The Summerville football team can make history tonight, but it’s history the Green Wave would like to avoid.
Summerville has never started a season with an 0-2 record in coach John McKissick’s 61 years as coach. The Green Wave lost a 10-3 decision to Cane Bay in the season opener and faces a tough test against Berkeley in a 7:30 p.m. showdown at McKissick Field.
It’s rare for the Green Wave to have a slow start. The 1957 team tied James Island in the opener and then lost the next two games. The next year, the Green Wave started with two ties and lost the third game of the season. In 1965, Summerville lost the season opener, tied St. Andrews the next week and lost to Georgetown to start 0-2-1. Other than that, Summerville starts have been fast.
Berkeley also lost its season opener, a 21-0 decision to Stratford. It marked the Stags’ eighth loss in their last 12 game heading into today’s game, which is one of the longest and most intense rivalries in the state.
“I think you have two teams that are struggling,” Berkeley coach Jeff Cruce said. “Both teams had their chances last week, but turnovers killed them. Both teams need a win. It’s going to be interesting to see what happens.”
Summerville outgained Cane Bay, 264 to 240 yards, but three fumbles and an interception decided the contest.
“We had a first down and fumbled the dang football on the 1-foot line,” McKissick said. “And we fumbled it on the 3-yard line. We had too many turnovers and penalties. On offense, our left tackle, right guard, tight end and fullback are our only returning starters. We’re just as young on defense. We’re what you call a green Green Wave.”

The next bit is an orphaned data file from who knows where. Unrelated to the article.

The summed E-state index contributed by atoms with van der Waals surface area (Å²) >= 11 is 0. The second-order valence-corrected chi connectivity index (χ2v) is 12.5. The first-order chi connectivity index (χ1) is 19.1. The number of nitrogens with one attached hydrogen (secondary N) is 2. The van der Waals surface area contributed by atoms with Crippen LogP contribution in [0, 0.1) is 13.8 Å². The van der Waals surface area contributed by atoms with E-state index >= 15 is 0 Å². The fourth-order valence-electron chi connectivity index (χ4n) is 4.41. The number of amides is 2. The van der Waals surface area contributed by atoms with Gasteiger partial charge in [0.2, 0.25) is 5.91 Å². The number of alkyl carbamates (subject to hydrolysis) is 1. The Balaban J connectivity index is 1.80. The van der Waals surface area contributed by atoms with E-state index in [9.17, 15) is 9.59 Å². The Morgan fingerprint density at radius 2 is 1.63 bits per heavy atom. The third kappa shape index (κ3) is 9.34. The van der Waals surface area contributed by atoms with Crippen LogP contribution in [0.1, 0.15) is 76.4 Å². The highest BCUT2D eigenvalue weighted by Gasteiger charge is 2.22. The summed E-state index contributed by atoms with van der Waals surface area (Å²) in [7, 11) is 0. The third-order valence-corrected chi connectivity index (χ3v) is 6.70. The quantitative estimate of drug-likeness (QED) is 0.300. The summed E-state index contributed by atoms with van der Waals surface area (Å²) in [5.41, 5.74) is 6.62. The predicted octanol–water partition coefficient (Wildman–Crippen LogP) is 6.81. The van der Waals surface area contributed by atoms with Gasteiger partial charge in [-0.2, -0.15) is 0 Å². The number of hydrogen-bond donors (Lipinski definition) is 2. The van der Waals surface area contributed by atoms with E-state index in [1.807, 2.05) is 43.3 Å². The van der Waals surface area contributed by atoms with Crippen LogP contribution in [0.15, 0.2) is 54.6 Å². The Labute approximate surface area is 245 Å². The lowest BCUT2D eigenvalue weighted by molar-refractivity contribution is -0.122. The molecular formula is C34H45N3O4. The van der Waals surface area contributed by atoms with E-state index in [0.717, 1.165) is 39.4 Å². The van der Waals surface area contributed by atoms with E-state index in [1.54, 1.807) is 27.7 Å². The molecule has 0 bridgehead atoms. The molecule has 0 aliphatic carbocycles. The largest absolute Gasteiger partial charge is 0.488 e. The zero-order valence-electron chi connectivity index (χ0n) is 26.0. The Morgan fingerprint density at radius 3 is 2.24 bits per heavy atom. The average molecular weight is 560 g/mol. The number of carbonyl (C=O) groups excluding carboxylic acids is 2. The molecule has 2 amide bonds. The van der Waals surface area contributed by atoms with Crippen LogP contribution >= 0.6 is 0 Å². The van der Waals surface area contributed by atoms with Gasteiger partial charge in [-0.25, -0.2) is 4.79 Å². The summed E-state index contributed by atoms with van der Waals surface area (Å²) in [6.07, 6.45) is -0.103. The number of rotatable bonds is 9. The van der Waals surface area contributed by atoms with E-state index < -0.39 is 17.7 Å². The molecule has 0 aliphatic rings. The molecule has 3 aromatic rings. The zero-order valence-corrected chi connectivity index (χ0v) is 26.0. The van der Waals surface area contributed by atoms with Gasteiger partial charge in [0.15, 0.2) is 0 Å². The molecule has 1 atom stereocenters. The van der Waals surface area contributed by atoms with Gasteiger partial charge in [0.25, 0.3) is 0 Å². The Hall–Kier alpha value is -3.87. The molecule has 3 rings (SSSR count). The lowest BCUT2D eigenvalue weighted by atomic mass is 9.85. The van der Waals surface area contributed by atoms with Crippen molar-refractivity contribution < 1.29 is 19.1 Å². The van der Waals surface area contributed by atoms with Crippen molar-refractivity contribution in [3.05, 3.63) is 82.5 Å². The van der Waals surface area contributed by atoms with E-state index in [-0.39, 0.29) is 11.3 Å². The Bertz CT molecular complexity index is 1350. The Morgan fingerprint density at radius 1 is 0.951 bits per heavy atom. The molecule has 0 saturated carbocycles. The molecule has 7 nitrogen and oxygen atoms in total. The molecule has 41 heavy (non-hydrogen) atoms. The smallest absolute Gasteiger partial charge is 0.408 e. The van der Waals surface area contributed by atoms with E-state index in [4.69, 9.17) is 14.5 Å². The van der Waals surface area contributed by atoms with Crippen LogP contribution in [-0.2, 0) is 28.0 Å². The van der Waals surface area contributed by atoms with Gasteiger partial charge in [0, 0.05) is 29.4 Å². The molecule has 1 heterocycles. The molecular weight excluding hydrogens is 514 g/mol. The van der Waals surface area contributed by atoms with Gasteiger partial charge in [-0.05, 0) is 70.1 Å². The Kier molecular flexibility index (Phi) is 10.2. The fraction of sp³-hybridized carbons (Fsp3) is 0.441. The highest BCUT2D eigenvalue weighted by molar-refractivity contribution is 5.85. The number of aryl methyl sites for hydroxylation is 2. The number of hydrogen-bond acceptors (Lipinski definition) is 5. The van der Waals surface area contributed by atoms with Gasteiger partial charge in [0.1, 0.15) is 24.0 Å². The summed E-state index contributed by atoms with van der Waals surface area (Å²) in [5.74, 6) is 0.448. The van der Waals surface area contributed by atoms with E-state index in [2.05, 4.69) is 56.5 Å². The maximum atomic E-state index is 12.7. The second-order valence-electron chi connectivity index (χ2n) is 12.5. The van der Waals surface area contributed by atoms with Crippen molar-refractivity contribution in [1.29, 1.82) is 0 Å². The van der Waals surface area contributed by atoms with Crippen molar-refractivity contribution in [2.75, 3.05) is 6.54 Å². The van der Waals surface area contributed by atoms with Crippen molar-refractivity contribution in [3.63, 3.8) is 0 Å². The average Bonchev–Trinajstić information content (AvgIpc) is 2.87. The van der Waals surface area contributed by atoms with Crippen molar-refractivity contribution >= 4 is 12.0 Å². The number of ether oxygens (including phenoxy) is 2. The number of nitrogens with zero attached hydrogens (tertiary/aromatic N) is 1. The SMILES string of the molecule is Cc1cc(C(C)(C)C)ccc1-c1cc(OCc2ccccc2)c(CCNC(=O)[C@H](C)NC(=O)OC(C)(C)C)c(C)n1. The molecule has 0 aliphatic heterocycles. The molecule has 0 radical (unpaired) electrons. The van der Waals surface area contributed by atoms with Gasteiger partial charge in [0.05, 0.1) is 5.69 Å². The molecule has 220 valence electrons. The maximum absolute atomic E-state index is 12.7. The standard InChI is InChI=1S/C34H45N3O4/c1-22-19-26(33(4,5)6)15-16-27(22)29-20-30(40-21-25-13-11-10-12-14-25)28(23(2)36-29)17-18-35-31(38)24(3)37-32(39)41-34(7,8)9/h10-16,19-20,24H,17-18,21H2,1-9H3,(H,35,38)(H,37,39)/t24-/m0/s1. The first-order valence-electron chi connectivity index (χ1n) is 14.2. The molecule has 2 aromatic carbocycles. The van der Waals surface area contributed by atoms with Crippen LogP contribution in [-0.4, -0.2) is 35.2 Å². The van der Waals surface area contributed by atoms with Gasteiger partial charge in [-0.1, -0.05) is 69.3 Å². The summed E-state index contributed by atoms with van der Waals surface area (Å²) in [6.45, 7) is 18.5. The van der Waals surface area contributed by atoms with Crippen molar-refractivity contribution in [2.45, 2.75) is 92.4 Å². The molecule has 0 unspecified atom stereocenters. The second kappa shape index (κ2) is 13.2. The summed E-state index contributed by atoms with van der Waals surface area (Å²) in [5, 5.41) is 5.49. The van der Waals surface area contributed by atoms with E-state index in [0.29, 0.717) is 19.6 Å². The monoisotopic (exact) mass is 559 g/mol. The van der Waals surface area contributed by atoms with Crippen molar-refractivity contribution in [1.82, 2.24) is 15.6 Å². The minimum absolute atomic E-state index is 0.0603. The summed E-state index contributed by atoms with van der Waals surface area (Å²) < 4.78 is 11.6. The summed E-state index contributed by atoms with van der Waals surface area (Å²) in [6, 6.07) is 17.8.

Berkeley was 4-7 last year, its first losing record in 19 years. The team was young with numerous sophomores in the starting lineup.
Last year, Parker Cleveland kicked two field goals and Dalton Saunders threw a 65-yard touchdown pass as Summerville broke open a scoreless battle for a 13-0 victory over Berkeley.
The Stags, who last week wore gold jerseys for the first time in a decade, were blanked by the Knights for the second straight year. Down 14-0 in the third quarter, Berkeley moved the ball to the Stratford 11, but a pair of sacks and a fumble pushed the Stags back to the 29-yard line where they turned the ball over on downs.
“Mistakes killed us,” Cruce said. “No one stopped us. We stopped ourselves, especially inside the 20s I’ve never had a situation like this in all my days as a coach. We worked hard to correct our mistakes. It should be a good game. It should be a fun game.”
Follow Philip M. Bowman on Twitter: @pandcphil.
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